Vice President Mike Pence, White House Chief of Staff Reince Priebus, and White House budget director Mick Mulvaney met behind closed doors with members of the House Freedom Caucus on Monday night, after meeting with more moderate House GOP members earlier in the day, in the latest sign that President Trump hasn't given up on House Speaker Paul Ryan's health-care bill. Rep. Mark Meadows (R-N.C.), the Freedom Caucus leader, told The Associated Press that the White House made an informal offer but "there is no deal in principle" yet and his group is waiting to see details, in writing, before committing support.
The changes, Meadows said, center on allowing governors to apply for waivers to some big ObamaCare requirements, including that all health-care plans offer a set of essential health benefits and that insurers have to charge the same prices to everybody in the same age group, a mechanism called community rating. Scrapping both requirements, but especially community rating, would effectively negate ObamaCare's ban on discriminating against sick people and those with pre-existing conditions, Margot Sanger-Katz explains at The New York Times:
A patient with cancer might, for example, still be allowed to buy a plan, but it wouldn't do her much good if that plan was not required to cover chemotherapy drugs.... Technically, the deal would still prevent insurers from denying coverage to people with a history of illness. But without community rating, health plans would be free to charge those patients as much as they wanted. If both of the ObamaCare provisions went away, the hypothetical cancer patient might be able to buy only a plan, without chemotherapy coverage, that costs many times more than a similar plan costs a healthy customer. Only cancer patients with extraordinary financial resources and little interest in the fine print would sign up. [The New York Times]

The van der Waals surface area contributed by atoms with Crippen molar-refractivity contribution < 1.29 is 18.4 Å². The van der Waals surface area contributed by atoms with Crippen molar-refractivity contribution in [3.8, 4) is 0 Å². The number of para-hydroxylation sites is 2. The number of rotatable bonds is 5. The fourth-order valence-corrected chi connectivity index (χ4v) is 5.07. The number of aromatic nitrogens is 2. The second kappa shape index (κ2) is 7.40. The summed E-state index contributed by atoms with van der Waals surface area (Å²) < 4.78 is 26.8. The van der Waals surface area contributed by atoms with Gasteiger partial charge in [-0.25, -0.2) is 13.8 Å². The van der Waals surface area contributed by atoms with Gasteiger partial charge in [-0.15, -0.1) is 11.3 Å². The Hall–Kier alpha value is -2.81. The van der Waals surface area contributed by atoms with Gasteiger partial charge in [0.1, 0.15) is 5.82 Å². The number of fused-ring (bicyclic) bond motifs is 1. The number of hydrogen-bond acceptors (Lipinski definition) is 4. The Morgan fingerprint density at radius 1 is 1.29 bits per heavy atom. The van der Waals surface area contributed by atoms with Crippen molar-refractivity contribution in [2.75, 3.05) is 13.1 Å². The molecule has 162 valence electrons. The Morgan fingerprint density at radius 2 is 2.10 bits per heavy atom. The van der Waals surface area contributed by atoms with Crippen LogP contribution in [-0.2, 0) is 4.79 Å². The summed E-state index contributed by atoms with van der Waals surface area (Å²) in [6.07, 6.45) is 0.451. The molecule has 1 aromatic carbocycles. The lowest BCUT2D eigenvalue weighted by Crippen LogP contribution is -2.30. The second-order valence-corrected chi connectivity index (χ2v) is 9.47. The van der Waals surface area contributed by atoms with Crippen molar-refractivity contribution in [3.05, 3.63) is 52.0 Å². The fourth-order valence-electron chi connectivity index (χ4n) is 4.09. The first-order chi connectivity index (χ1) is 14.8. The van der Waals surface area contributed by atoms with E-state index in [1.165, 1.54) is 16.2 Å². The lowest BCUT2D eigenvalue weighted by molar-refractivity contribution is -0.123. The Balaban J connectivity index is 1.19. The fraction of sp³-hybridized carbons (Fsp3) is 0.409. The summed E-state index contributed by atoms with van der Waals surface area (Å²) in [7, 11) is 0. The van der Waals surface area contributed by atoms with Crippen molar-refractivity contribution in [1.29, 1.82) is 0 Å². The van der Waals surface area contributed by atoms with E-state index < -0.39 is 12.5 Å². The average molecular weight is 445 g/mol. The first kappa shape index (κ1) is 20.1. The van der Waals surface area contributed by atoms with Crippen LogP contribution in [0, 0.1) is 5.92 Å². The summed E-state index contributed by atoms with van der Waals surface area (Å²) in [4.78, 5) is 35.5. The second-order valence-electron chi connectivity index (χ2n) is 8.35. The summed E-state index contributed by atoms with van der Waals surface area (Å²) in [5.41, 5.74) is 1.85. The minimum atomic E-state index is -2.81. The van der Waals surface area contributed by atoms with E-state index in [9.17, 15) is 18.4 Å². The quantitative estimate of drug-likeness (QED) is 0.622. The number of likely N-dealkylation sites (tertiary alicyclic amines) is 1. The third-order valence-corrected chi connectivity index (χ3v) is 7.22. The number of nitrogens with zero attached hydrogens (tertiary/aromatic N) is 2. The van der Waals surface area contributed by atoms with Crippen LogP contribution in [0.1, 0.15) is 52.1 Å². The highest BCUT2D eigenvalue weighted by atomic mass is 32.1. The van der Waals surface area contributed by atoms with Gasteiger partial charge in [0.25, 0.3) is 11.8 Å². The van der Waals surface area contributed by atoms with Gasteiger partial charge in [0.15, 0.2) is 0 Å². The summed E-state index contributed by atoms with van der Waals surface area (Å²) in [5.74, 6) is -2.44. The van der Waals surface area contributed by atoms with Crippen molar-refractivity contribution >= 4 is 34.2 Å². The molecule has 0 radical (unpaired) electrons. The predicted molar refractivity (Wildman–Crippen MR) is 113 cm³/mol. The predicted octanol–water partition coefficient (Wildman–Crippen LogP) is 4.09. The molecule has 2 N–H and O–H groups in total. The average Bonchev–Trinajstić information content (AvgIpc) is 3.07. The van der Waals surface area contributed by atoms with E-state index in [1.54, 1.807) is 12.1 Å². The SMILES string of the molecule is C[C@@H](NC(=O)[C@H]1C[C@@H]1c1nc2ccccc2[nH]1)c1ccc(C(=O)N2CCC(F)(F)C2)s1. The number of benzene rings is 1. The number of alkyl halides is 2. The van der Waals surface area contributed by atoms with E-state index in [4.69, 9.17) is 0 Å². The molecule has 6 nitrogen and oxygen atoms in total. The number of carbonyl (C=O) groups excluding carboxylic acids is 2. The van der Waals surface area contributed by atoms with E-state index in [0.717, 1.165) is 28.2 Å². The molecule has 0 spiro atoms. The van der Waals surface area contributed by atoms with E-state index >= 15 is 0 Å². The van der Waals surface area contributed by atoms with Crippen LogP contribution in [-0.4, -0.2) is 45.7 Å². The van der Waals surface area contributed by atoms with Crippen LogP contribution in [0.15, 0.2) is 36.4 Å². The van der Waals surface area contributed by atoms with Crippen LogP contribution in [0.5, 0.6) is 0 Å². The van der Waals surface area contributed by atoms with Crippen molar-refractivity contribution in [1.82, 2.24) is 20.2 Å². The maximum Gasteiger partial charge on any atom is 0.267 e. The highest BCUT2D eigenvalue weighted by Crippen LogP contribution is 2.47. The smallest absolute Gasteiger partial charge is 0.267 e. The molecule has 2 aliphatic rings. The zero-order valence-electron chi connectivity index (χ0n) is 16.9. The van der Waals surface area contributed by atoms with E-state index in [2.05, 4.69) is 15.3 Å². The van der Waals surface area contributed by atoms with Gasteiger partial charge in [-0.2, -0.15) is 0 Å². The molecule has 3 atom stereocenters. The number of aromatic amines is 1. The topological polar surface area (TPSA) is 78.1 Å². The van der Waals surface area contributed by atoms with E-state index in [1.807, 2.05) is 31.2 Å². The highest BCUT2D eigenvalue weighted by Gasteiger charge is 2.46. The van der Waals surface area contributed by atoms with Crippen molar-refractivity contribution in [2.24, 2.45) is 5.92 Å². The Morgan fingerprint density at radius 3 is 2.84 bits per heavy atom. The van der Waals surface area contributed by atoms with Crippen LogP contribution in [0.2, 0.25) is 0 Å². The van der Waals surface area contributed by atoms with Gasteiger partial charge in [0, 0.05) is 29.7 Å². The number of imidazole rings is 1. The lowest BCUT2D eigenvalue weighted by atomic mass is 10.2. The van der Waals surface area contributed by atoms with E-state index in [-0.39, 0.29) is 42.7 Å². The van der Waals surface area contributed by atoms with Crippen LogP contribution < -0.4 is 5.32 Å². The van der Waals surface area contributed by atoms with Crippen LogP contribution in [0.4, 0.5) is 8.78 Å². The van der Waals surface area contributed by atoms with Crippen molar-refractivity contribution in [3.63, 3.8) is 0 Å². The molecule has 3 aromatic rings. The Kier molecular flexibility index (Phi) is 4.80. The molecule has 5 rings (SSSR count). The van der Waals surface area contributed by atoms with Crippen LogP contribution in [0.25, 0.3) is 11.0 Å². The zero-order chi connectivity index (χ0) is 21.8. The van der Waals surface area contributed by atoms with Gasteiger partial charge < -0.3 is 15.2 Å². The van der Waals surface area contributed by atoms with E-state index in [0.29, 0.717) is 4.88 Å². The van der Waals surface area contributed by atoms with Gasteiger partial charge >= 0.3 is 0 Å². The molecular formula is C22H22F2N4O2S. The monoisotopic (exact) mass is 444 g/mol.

Trump ally Rep. Chris Collins (R-N.Y.) told Politico that the moderates said they would tentatively be fine with the changes if the Freedom Caucus signed on, and White House legislative liaison Marc Short reportedly told attendees at Ryan's donor retreat late last week that outside conservative groups that opposed the AHCA have indicated a willingness to negotiate. Ryan pulled the deeply unpopular bill two weeks ago when it became clear it wouldn't pass, and it still faces long odds in the Senate if it manages to pass in the House.